We All Need to Eat by Alex Leslie

We All Need to Eat by Alex Leslie

Literary Fiction / Short Stories
Publication Date: October 1, 2018
184 pages
8 x 5.25 inches
ISBN 9781771664196

Trade Paperback
(In stock)
(In stock)
EPub EBook
(In stock)
(In stock)

Audiobook Sample:

Finalist for the 2020 Western Canada Jewish Book Awards, The Nancy Richler Memorial Prize for Fiction

Finalist for the 2020 Kobzar Book Award

Finalist for the 2019 Ethel Wilson Fiction Award

We All Need to Eat is a collection of linked stories from award-winning author Alex Leslie that revolves around Soma, a young Queer woman in Vancouver. Through thoughtful and probing narratives, each story chronicles a sea change in Soma’s life. Lyrical, gritty, and atmospheric, Soma’s stories refuse to shy away from the contradictions inherent to human experience, exploring one young person’s journey through mourning, escapism, and the search for nourishment.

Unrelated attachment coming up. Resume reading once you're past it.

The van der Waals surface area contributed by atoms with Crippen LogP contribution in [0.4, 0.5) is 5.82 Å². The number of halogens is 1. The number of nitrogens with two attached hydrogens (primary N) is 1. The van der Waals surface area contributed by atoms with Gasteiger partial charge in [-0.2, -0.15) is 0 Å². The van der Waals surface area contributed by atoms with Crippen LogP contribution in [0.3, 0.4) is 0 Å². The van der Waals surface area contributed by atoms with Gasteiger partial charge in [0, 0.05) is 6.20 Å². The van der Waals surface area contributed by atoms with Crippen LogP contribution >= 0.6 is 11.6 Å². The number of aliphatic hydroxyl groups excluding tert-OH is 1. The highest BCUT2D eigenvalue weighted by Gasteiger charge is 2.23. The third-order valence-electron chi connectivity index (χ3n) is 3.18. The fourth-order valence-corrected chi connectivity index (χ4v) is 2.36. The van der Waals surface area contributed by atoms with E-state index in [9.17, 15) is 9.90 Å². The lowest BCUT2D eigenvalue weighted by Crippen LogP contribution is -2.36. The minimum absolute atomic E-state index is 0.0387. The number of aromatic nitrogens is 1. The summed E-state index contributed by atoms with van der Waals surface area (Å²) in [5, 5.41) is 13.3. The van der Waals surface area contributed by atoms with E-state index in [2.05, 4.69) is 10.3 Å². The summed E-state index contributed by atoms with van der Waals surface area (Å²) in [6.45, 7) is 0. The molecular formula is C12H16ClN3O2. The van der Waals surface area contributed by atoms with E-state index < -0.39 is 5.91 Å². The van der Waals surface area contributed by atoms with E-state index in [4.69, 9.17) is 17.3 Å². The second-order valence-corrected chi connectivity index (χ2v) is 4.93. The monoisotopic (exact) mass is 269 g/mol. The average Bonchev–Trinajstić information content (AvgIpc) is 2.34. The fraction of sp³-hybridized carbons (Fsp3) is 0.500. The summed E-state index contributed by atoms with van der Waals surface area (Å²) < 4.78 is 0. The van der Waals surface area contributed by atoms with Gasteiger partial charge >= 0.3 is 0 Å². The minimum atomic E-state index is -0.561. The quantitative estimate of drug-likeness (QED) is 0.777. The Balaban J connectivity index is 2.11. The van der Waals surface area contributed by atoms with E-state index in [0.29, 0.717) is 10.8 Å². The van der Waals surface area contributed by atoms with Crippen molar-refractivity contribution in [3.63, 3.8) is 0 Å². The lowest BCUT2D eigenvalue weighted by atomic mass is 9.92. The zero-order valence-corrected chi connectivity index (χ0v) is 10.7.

The stories slipstream through Soma’s first three decades, surfacing at moments of knowing and intensity. The far-reaching impact and lasting reverberations of Soma’s family’s experience of the Holocaust scrapes up against the rise of Alt Right media. While going through a break-up in her thirties, Soma becomes addicted to weightlifting and navigates public mourning on Facebook. As a child, Soma struggles to cope with her mother’s sorrow by becoming fixated on buying her a lamp for seasonal affective disorder. A friend’s suicide prompts a drinking game that takes mortality as its premise. But alongside the loss in Soma’s life is a pursuit of intimacy, resounding in the final story’s closing words: “Look me in the eye.”

Watch the Book Launch and Reading:

Praise for Alex Leslie:

“With assured debuts in two genres, Alex Leslie melds remarkable acuity of vision with a refreshing eagerness for formal experimentation. She’s at once a writer’s writer and an accomplished teller of tales.”
—Dayne Ogilvie Prize Jury Citation, The Writers’ Trust of Canada

Praise for We All Need to Eat: